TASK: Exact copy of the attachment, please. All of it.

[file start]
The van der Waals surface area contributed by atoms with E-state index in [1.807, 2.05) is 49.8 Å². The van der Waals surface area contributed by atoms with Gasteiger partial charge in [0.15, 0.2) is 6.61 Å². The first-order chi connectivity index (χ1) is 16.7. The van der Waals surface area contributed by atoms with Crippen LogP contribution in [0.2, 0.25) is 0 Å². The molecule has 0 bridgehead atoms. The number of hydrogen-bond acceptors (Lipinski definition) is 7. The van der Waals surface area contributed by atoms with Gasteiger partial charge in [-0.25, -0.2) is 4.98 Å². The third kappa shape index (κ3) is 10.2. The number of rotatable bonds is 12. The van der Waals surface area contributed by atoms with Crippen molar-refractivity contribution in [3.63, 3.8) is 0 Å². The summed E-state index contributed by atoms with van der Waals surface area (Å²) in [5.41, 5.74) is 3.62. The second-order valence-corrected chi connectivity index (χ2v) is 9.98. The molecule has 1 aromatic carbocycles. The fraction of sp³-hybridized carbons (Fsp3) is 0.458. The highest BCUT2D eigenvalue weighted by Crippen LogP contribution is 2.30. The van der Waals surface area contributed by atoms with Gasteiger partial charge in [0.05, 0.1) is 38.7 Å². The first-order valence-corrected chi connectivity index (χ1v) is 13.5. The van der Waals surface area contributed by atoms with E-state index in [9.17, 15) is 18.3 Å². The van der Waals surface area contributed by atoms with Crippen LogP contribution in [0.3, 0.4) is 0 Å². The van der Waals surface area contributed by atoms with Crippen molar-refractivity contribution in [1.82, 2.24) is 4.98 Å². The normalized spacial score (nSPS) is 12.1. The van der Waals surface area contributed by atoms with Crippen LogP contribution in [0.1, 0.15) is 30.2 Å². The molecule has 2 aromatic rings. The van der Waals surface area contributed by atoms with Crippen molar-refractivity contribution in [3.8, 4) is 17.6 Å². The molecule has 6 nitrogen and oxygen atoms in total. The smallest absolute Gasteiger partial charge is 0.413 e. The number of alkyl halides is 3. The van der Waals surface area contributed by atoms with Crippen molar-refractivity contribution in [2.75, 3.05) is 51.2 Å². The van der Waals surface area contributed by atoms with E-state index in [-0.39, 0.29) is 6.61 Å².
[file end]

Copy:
The van der Waals surface area contributed by atoms with E-state index in [1.807, 2.05) is 49.8 Å². The van der Waals surface area contributed by atoms with Gasteiger partial charge in [0.15, 0.2) is 6.61 Å². The first-order chi connectivity index (χ1) is 16.7. The van der Waals surface area contributed by atoms with Crippen LogP contribution in [0.2, 0.25) is 0 Å². The molecule has 0 bridgehead atoms. The number of hydrogen-bond acceptors (Lipinski definition) is 7. The van der Waals surface area contributed by atoms with Gasteiger partial charge in [-0.25, -0.2) is 4.98 Å². The third kappa shape index (κ3) is 10.2. The number of rotatable bonds is 12. The van der Waals surface area contributed by atoms with Crippen molar-refractivity contribution in [3.63, 3.8) is 0 Å². The summed E-state index contributed by atoms with van der Waals surface area (Å²) in [5.41, 5.74) is 3.62. The second-order valence-corrected chi connectivity index (χ2v) is 9.98. The molecule has 1 aromatic carbocycles. The fraction of sp³-hybridized carbons (Fsp3) is 0.458. The highest BCUT2D eigenvalue weighted by Crippen LogP contribution is 2.30. The van der Waals surface area contributed by atoms with Gasteiger partial charge in [0.05, 0.1) is 38.7 Å². The first-order valence-corrected chi connectivity index (χ1v) is 13.5. The van der Waals surface area contributed by atoms with E-state index in [9.17, 15) is 18.3 Å². The van der Waals surface area contributed by atoms with Crippen LogP contribution in [0.3, 0.4) is 0 Å². The van der Waals surface area contributed by atoms with Crippen molar-refractivity contribution in [1.82, 2.24) is 4.98 Å². The normalized spacial score (nSPS) is 12.1. The van der Waals surface area contributed by atoms with Crippen LogP contribution in [0.1, 0.15) is 30.2 Å². The molecule has 2 aromatic rings. The van der Waals surface area contributed by atoms with Crippen molar-refractivity contribution in [3.8, 4) is 17.6 Å². The molecule has 6 nitrogen and oxygen atoms in total. The smallest absolute Gasteiger partial charge is 0.413 e. The number of alkyl halides is 3. The van der Waals surface area contributed by atoms with Crippen molar-refractivity contribution in [2.75, 3.05) is 51.2 Å². The van der Waals surface area contributed by atoms with E-state index in [-0.39, 0.29) is 6.61 Å².